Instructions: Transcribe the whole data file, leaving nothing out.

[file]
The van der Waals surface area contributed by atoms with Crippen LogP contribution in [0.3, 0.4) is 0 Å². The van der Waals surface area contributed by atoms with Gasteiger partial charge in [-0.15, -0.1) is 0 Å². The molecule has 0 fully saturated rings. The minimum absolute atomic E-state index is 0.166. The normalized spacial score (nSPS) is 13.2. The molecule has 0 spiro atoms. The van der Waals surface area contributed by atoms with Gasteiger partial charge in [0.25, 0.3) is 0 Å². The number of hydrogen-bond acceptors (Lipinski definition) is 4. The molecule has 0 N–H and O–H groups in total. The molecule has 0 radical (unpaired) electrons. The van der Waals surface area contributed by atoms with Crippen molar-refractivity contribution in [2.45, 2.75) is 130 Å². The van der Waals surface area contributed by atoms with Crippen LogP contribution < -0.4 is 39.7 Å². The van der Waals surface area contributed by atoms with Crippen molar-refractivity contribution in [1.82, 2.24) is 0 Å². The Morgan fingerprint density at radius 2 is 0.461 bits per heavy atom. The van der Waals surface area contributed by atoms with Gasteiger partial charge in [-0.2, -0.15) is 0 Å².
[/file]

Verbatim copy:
The van der Waals surface area contributed by atoms with Crippen LogP contribution in [0.3, 0.4) is 0 Å². The van der Waals surface area contributed by atoms with Gasteiger partial charge in [-0.15, -0.1) is 0 Å². The molecule has 0 fully saturated rings. The minimum absolute atomic E-state index is 0.166. The normalized spacial score (nSPS) is 13.2. The molecule has 0 spiro atoms. The van der Waals surface area contributed by atoms with Gasteiger partial charge in [0.25, 0.3) is 0 Å². The number of hydrogen-bond acceptors (Lipinski definition) is 4. The molecule has 0 N–H and O–H groups in total. The molecule has 0 radical (unpaired) electrons. The van der Waals surface area contributed by atoms with Crippen molar-refractivity contribution in [2.45, 2.75) is 130 Å². The van der Waals surface area contributed by atoms with Crippen LogP contribution < -0.4 is 39.7 Å². The van der Waals surface area contributed by atoms with Crippen molar-refractivity contribution in [1.82, 2.24) is 0 Å². The Morgan fingerprint density at radius 2 is 0.461 bits per heavy atom. The van der Waals surface area contributed by atoms with Gasteiger partial charge in [-0.2, -0.15) is 0 Å².